This book is written with the needs of Peace Corps volunteers of Nepal in mind but is equally useful for any foreigners who want to learn Nepali. The material presented here is based on spoken Nepali. Effort has been made to make the material both linguistically and culturally authentic as far as possible. However, the regional variances (Nepali spoken in Eastern vs. Western parts of Nepal) in spoken Nepali as well as in grammar have caused some difficulty in such an effort. In such cases, we have chosen the ones, which, in our experience and knowledge, have appeared to be most common. The differences between the native Nepali speakers (Brahmins, Kshatrys, etc.) and those who speak it as a second language (Gurungs, Newars, Magars, Rais etc.) cause another set of problems. The Nepali spoken by the first group may be considered as correct but the latter represents the majority of the speakers in the country. The material in this book will reflect the influence of this majority group. So while we accept that some of the grammatical patterns used here are not correct in the purest sense, we can claim that this is the way the majority of people do actually speak and consequently most important for the foreigners to learn.
The book contains forty lessons. Each lesson is supplemented by grammar notes and explanations of the usage of different language items that may cause confusion for the learners. Each lesson also includes a list of new words with its English equivalents and conjugation of verbs whenever necessary. The first 'fifteen lessons are written in Roman Script. The English translation of the new structures are also included along side the Romanized Nepali. This is done with those language learners in mind who may try to learn the language on their own. These people will find the introduction to the Nepali sounds and pronounciation practice chart in the beginning of the book and an extensive vocabulary list arranged under different topical headings at the end very useful in their attempt at self learning.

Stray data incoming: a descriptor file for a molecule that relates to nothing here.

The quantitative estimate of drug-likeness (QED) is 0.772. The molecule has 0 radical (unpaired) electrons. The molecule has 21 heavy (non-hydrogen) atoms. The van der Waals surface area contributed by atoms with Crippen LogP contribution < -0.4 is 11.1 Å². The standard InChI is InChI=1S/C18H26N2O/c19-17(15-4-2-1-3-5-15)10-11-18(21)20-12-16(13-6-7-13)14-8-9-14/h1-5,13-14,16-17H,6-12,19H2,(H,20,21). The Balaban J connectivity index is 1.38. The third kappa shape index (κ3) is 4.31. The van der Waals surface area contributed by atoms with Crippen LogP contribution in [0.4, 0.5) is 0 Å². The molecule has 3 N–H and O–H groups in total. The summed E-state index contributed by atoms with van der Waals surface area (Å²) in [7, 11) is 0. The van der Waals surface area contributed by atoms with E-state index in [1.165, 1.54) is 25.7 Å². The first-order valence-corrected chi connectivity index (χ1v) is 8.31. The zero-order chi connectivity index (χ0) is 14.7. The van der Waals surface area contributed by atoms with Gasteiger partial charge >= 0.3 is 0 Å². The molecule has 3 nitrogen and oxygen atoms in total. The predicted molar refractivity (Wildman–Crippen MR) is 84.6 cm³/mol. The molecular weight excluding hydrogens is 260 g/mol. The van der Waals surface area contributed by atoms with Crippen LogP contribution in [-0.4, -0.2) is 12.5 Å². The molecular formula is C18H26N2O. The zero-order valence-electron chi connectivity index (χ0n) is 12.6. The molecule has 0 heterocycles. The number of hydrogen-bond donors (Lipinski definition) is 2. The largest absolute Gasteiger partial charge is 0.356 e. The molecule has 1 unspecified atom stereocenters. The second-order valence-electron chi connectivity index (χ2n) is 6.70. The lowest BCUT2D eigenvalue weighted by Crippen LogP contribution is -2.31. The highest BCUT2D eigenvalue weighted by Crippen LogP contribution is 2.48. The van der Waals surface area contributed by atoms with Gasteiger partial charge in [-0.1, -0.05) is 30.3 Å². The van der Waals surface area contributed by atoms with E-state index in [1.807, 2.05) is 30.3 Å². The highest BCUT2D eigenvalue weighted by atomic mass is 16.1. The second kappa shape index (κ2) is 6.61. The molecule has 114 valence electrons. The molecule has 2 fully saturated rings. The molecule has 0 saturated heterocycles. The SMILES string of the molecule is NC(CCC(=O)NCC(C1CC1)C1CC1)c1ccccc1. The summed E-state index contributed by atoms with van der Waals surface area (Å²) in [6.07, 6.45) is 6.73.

PROGRAMS THAT USED THIS LANGUAGE
Nepal: 1962-2004, 2012-Present
Nepal: Agriculture, Nutrition
Nepali is a language in the Indo-Aryan languages . It is the official language and de facto lingua franca of Nepal and is also spoken in Bhutan. Nepali has official language status in the formerly independent state of Sikkim and in West Bengal's Darjeeling district. Nepali developed in proximity to a number of Indo-Aryan languages, most notably Pahari and Magahi, and shows Sanskrit influences. However, due to Nepal's geographical area, the language has also been influenced by Tibeto-Burman. Nepali is mainly differentiated from Central Pahari,both in grammar and vocabulary, by Tibeto-Burman idioms due to close contact with the respective language group.
Historically, the language was first called Khaskura (language of the khas 'rice farmers'), then Gorkhali or Gurkhali (language of the Gorkha Kingdom) before the term Nepali was taken from Nepal Bhasa. Other names include Parbatiya ("mountain language", identified with the Parbatiya people of Nepal) and Lhotshammikha (the "southern language" of the Lhotshampa people of Bhutan).
Nepali is spoken in: Bhutan, India, Nepal
Nepali is also called: Eastern Pahari, Gorkhali, Gurkhali, Khaskura, Lhotshammikha, Nepalese, Parbatiya